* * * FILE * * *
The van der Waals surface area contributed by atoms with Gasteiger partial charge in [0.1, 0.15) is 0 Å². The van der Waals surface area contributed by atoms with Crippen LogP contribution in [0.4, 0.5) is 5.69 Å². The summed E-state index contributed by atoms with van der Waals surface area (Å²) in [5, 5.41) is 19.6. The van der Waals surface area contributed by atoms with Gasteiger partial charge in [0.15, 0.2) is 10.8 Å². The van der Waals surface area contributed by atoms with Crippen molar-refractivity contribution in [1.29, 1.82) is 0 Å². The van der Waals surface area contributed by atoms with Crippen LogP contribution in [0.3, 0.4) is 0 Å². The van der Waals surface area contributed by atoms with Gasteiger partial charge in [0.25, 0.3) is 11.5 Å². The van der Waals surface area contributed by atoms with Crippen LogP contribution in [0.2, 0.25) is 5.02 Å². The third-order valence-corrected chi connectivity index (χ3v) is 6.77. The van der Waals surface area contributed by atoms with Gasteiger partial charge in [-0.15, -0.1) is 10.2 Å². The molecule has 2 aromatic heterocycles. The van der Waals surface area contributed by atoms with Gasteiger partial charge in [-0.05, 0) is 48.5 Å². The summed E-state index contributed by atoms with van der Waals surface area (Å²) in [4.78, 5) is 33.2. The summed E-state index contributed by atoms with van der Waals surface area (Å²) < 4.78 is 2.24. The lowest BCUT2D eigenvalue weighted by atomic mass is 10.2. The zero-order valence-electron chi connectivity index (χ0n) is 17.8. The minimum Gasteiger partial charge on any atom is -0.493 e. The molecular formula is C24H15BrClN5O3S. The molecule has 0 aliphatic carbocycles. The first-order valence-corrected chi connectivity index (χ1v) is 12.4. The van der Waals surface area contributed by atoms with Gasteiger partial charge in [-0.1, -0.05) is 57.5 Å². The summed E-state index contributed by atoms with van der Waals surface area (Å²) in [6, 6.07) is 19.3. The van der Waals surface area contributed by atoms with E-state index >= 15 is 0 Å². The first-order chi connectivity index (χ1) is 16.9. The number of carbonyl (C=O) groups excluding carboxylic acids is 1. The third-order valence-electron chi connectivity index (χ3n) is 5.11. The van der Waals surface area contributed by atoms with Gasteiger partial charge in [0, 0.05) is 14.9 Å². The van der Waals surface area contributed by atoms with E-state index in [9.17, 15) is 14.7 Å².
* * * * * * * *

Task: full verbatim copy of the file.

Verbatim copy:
The van der Waals surface area contributed by atoms with Gasteiger partial charge in [0.1, 0.15) is 0 Å². The van der Waals surface area contributed by atoms with Crippen LogP contribution in [0.4, 0.5) is 5.69 Å². The summed E-state index contributed by atoms with van der Waals surface area (Å²) in [5, 5.41) is 19.6. The van der Waals surface area contributed by atoms with Gasteiger partial charge in [0.15, 0.2) is 10.8 Å². The van der Waals surface area contributed by atoms with Crippen molar-refractivity contribution in [1.29, 1.82) is 0 Å². The van der Waals surface area contributed by atoms with Crippen LogP contribution in [0.3, 0.4) is 0 Å². The van der Waals surface area contributed by atoms with Gasteiger partial charge in [0.25, 0.3) is 11.5 Å². The van der Waals surface area contributed by atoms with Crippen LogP contribution in [0.2, 0.25) is 5.02 Å². The third-order valence-corrected chi connectivity index (χ3v) is 6.77. The van der Waals surface area contributed by atoms with Gasteiger partial charge in [-0.15, -0.1) is 10.2 Å². The molecule has 2 aromatic heterocycles. The van der Waals surface area contributed by atoms with Gasteiger partial charge in [-0.05, 0) is 48.5 Å². The summed E-state index contributed by atoms with van der Waals surface area (Å²) in [4.78, 5) is 33.2. The summed E-state index contributed by atoms with van der Waals surface area (Å²) < 4.78 is 2.24. The lowest BCUT2D eigenvalue weighted by atomic mass is 10.2. The zero-order valence-electron chi connectivity index (χ0n) is 17.8. The minimum Gasteiger partial charge on any atom is -0.493 e. The molecular formula is C24H15BrClN5O3S. The molecule has 0 aliphatic carbocycles. The first-order valence-corrected chi connectivity index (χ1v) is 12.4. The van der Waals surface area contributed by atoms with Gasteiger partial charge in [-0.1, -0.05) is 57.5 Å². The summed E-state index contributed by atoms with van der Waals surface area (Å²) in [6, 6.07) is 19.3. The van der Waals surface area contributed by atoms with E-state index >= 15 is 0 Å². The first-order chi connectivity index (χ1) is 16.9. The number of carbonyl (C=O) groups excluding carboxylic acids is 1. The third-order valence-electron chi connectivity index (χ3n) is 5.11. The van der Waals surface area contributed by atoms with Gasteiger partial charge in [0, 0.05) is 14.9 Å². The van der Waals surface area contributed by atoms with E-state index in [9.17, 15) is 14.7 Å².